Two clean energy technologies long thought to be the silver bullet in the heart of climate change—solar and wind power—have an inherit flaw: intermittency.
What to do when the sun goes down and or the wind stops blowing?
Install a giant battery that can store the energy using gravel, says Isentropic, the British energy company behind the new idea.
"If you bolt this to a wind farm, you could store the intermittent and relatively erratic energy and give it back in a reliable and controlled manner," said Jonathan Howes, Isentropic’s founder, to The Guardian.
The step-by-step process behind the technology is a bit complicated, so bear with us:
1) Two silos filled with rock, such as gravel, would be installed on a solar or wind farm.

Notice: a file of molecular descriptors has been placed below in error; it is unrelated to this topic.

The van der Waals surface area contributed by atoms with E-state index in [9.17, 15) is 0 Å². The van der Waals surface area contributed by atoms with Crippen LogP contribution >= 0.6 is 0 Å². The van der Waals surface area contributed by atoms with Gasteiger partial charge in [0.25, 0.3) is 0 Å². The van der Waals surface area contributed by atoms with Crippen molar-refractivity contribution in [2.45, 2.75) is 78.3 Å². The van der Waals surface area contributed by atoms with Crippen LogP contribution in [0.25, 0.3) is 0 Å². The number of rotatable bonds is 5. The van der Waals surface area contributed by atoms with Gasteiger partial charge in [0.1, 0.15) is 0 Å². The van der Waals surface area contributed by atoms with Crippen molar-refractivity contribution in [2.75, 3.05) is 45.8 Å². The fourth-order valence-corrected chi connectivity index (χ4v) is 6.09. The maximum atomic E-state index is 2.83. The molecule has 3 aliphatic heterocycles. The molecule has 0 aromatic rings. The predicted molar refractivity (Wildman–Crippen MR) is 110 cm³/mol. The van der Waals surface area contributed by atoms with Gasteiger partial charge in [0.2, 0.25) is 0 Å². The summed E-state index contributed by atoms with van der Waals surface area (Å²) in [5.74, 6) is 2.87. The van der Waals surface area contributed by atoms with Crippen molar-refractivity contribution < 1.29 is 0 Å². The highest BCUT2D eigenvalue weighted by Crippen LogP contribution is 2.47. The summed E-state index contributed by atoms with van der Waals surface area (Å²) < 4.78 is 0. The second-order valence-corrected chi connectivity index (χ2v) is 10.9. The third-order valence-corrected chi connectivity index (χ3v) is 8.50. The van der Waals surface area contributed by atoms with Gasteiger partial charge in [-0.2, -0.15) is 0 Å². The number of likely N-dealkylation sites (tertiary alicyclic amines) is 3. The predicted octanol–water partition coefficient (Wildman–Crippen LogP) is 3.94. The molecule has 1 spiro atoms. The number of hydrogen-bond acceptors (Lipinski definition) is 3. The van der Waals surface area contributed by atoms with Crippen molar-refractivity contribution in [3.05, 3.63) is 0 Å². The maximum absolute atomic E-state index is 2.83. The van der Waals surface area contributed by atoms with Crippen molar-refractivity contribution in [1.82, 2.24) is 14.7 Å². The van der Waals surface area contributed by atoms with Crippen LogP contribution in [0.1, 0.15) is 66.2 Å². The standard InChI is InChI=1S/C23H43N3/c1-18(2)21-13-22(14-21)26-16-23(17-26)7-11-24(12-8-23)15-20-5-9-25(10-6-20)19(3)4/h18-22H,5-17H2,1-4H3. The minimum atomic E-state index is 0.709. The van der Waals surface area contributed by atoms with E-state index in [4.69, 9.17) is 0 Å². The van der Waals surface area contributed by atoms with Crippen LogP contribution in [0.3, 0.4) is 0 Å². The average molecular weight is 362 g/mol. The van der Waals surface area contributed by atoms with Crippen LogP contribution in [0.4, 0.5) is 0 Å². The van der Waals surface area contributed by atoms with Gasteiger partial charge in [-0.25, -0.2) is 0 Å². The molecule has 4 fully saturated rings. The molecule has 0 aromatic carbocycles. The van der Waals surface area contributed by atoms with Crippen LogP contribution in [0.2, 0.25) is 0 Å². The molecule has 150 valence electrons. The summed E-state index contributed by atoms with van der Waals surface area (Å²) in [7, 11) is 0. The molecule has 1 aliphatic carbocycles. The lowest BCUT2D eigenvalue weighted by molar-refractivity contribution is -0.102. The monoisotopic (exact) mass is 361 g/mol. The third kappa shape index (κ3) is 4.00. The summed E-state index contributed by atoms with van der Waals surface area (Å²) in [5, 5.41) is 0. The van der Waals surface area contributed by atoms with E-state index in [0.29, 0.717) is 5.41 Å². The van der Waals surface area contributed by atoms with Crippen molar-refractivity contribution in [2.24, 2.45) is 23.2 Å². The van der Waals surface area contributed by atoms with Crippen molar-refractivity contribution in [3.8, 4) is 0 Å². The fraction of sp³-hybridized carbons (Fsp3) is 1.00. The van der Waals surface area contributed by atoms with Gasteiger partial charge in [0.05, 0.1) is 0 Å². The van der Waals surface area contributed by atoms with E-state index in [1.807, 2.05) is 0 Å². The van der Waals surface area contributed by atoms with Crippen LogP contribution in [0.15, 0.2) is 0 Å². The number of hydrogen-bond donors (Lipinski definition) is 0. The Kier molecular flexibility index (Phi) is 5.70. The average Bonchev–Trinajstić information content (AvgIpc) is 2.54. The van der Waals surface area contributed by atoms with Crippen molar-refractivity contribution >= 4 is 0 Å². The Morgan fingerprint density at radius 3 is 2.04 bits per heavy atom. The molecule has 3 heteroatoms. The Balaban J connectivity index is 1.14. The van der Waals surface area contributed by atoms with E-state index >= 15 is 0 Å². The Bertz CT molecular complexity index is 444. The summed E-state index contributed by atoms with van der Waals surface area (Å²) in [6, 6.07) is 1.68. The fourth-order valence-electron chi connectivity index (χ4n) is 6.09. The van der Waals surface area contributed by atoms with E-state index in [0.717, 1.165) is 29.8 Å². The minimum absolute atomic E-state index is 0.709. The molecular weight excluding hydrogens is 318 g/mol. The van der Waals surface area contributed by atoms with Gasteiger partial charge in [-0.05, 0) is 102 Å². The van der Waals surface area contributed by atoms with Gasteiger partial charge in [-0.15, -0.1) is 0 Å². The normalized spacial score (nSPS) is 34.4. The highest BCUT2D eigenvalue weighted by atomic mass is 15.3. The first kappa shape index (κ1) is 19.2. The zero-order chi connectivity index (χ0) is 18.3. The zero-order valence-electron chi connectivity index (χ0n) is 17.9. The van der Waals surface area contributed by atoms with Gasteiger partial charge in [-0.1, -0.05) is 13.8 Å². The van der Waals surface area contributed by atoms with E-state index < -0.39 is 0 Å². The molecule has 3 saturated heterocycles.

2) A gas is fed into one of the silos, heating the gravel to around 932 Fahrenheit.
3) After leaving the first silo, the gas then enters the second silo, where it expands back to normal atmospheric pressure. This gas-swapping process acts like a refrigerator, forcing the gravel inside the second chamber to drop to -256 Fahrenheit.
4) The energy—which originated from the solar panel or wind turbine—is then stored as a temperature difference between the two silos.
5) To release the energy, the cycle is simply reversed, thereby powering an attached generator that producing electricity.
Don't be, as all the lay person really needs to grasp is that this complicated process is economically simple.
Isentropic says that the gravel-storage is a far cheaper method than the alternative: pumped hydro – where leftover electricity is used to pump water up a hill. "The water is impeded by a dam until the energy is needed, when it is released down the hill, turning turbines and generating electricity," reports the Guardian.